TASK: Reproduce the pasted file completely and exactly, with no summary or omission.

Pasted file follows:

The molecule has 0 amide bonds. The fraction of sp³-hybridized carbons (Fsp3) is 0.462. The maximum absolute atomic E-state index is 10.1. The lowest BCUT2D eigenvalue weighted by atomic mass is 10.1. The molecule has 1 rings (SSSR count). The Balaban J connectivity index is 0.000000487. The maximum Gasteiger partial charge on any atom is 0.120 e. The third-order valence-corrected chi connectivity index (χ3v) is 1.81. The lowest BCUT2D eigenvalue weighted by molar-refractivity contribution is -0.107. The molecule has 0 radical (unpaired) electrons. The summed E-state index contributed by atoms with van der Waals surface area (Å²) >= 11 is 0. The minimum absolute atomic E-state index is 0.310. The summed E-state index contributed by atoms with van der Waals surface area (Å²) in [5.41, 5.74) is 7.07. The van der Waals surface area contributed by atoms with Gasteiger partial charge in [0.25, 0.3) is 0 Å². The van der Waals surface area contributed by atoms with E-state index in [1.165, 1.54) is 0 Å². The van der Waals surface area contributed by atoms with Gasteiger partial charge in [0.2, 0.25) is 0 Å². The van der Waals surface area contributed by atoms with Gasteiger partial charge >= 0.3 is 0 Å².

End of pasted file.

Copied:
The molecule has 0 amide bonds. The fraction of sp³-hybridized carbons (Fsp3) is 0.462. The maximum absolute atomic E-state index is 10.1. The lowest BCUT2D eigenvalue weighted by atomic mass is 10.1. The molecule has 1 rings (SSSR count). The Balaban J connectivity index is 0.000000487. The maximum Gasteiger partial charge on any atom is 0.120 e. The third-order valence-corrected chi connectivity index (χ3v) is 1.81. The lowest BCUT2D eigenvalue weighted by molar-refractivity contribution is -0.107. The molecule has 0 radical (unpaired) electrons. The summed E-state index contributed by atoms with van der Waals surface area (Å²) >= 11 is 0. The minimum absolute atomic E-state index is 0.310. The summed E-state index contributed by atoms with van der Waals surface area (Å²) in [5.41, 5.74) is 7.07. The van der Waals surface area contributed by atoms with Gasteiger partial charge in [0.25, 0.3) is 0 Å². The van der Waals surface area contributed by atoms with E-state index in [1.165, 1.54) is 0 Å². The van der Waals surface area contributed by atoms with Gasteiger partial charge in [0.2, 0.25) is 0 Å². The van der Waals surface area contributed by atoms with Gasteiger partial charge >= 0.3 is 0 Å².